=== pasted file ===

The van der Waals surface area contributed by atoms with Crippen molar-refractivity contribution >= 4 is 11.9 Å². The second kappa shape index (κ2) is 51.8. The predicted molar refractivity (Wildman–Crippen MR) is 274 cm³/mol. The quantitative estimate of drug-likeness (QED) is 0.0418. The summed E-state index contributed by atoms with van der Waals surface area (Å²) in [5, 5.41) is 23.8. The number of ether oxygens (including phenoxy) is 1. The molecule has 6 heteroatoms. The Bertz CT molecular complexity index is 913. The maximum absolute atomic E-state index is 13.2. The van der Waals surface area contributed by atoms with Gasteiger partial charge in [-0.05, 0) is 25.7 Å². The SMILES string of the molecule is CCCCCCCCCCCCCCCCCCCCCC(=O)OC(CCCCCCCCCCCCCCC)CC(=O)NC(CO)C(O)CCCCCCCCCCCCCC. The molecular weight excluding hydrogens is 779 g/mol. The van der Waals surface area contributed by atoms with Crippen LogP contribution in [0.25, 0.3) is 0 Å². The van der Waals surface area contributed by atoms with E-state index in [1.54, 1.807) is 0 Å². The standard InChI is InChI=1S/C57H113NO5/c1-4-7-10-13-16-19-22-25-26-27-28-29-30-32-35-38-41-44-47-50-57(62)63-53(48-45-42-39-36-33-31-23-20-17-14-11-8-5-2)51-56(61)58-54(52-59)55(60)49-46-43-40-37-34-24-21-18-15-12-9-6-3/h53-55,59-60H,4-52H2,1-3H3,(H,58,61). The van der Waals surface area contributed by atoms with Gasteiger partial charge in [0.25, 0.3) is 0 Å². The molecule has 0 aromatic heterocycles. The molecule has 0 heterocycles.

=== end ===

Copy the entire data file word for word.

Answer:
The van der Waals surface area contributed by atoms with Crippen molar-refractivity contribution >= 4 is 11.9 Å². The second kappa shape index (κ2) is 51.8. The predicted molar refractivity (Wildman–Crippen MR) is 274 cm³/mol. The quantitative estimate of drug-likeness (QED) is 0.0418. The summed E-state index contributed by atoms with van der Waals surface area (Å²) in [5, 5.41) is 23.8. The number of ether oxygens (including phenoxy) is 1. The molecule has 6 heteroatoms. The Bertz CT molecular complexity index is 913. The maximum absolute atomic E-state index is 13.2. The van der Waals surface area contributed by atoms with Gasteiger partial charge in [-0.05, 0) is 25.7 Å². The SMILES string of the molecule is CCCCCCCCCCCCCCCCCCCCCC(=O)OC(CCCCCCCCCCCCCCC)CC(=O)NC(CO)C(O)CCCCCCCCCCCCCC. The molecular weight excluding hydrogens is 779 g/mol. The van der Waals surface area contributed by atoms with Crippen LogP contribution in [0.25, 0.3) is 0 Å². The van der Waals surface area contributed by atoms with E-state index in [1.54, 1.807) is 0 Å². The standard InChI is InChI=1S/C57H113NO5/c1-4-7-10-13-16-19-22-25-26-27-28-29-30-32-35-38-41-44-47-50-57(62)63-53(48-45-42-39-36-33-31-23-20-17-14-11-8-5-2)51-56(61)58-54(52-59)55(60)49-46-43-40-37-34-24-21-18-15-12-9-6-3/h53-55,59-60H,4-52H2,1-3H3,(H,58,61). The van der Waals surface area contributed by atoms with Gasteiger partial charge in [0.25, 0.3) is 0 Å². The molecule has 0 aromatic heterocycles. The molecule has 0 heterocycles.